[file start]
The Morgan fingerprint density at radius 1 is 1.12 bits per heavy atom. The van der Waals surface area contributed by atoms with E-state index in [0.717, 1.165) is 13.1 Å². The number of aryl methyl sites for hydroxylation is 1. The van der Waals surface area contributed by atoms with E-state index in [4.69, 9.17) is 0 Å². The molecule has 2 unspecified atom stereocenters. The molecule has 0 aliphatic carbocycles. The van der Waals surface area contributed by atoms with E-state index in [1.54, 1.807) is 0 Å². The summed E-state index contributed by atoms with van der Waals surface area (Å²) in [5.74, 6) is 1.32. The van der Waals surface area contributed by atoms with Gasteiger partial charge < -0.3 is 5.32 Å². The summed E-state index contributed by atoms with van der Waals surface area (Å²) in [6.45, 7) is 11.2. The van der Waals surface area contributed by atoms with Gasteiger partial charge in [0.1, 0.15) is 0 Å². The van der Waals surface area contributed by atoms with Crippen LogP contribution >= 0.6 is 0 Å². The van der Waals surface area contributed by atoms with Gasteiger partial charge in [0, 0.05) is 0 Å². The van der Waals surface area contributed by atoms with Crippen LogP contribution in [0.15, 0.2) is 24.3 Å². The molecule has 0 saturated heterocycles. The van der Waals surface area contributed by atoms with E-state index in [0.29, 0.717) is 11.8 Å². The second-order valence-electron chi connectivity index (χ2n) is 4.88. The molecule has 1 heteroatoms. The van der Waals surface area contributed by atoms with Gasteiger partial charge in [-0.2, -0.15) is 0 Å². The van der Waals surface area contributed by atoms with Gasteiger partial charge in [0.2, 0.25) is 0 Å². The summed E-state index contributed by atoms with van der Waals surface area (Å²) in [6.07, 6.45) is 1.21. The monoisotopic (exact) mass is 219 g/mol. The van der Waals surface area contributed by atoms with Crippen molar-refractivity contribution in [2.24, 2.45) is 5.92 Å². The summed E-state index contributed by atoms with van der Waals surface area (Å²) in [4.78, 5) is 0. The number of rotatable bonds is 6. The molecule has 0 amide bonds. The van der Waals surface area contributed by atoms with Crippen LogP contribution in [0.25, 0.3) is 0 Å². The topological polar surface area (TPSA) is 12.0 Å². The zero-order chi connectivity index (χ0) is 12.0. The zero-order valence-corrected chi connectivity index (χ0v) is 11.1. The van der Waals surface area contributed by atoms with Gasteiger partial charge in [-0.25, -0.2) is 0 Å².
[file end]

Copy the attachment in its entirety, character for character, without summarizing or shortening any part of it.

The Morgan fingerprint density at radius 1 is 1.12 bits per heavy atom. The van der Waals surface area contributed by atoms with E-state index in [0.717, 1.165) is 13.1 Å². The number of aryl methyl sites for hydroxylation is 1. The van der Waals surface area contributed by atoms with E-state index in [4.69, 9.17) is 0 Å². The molecule has 2 unspecified atom stereocenters. The molecule has 0 aliphatic carbocycles. The van der Waals surface area contributed by atoms with E-state index in [1.54, 1.807) is 0 Å². The summed E-state index contributed by atoms with van der Waals surface area (Å²) in [5.74, 6) is 1.32. The van der Waals surface area contributed by atoms with Gasteiger partial charge < -0.3 is 5.32 Å². The summed E-state index contributed by atoms with van der Waals surface area (Å²) in [6.45, 7) is 11.2. The van der Waals surface area contributed by atoms with Gasteiger partial charge in [0.1, 0.15) is 0 Å². The van der Waals surface area contributed by atoms with Crippen LogP contribution >= 0.6 is 0 Å². The van der Waals surface area contributed by atoms with Gasteiger partial charge in [0, 0.05) is 0 Å². The van der Waals surface area contributed by atoms with Crippen LogP contribution in [0.15, 0.2) is 24.3 Å². The molecule has 0 saturated heterocycles. The van der Waals surface area contributed by atoms with E-state index in [0.29, 0.717) is 11.8 Å². The second-order valence-electron chi connectivity index (χ2n) is 4.88. The molecule has 1 heteroatoms. The van der Waals surface area contributed by atoms with Gasteiger partial charge in [-0.2, -0.15) is 0 Å². The van der Waals surface area contributed by atoms with Gasteiger partial charge in [0.2, 0.25) is 0 Å². The summed E-state index contributed by atoms with van der Waals surface area (Å²) in [6.07, 6.45) is 1.21. The monoisotopic (exact) mass is 219 g/mol. The van der Waals surface area contributed by atoms with Crippen molar-refractivity contribution in [2.24, 2.45) is 5.92 Å². The summed E-state index contributed by atoms with van der Waals surface area (Å²) in [4.78, 5) is 0. The number of rotatable bonds is 6. The molecule has 0 amide bonds. The van der Waals surface area contributed by atoms with Crippen LogP contribution in [0.25, 0.3) is 0 Å². The topological polar surface area (TPSA) is 12.0 Å². The zero-order chi connectivity index (χ0) is 12.0. The zero-order valence-corrected chi connectivity index (χ0v) is 11.1. The van der Waals surface area contributed by atoms with Gasteiger partial charge in [-0.25, -0.2) is 0 Å².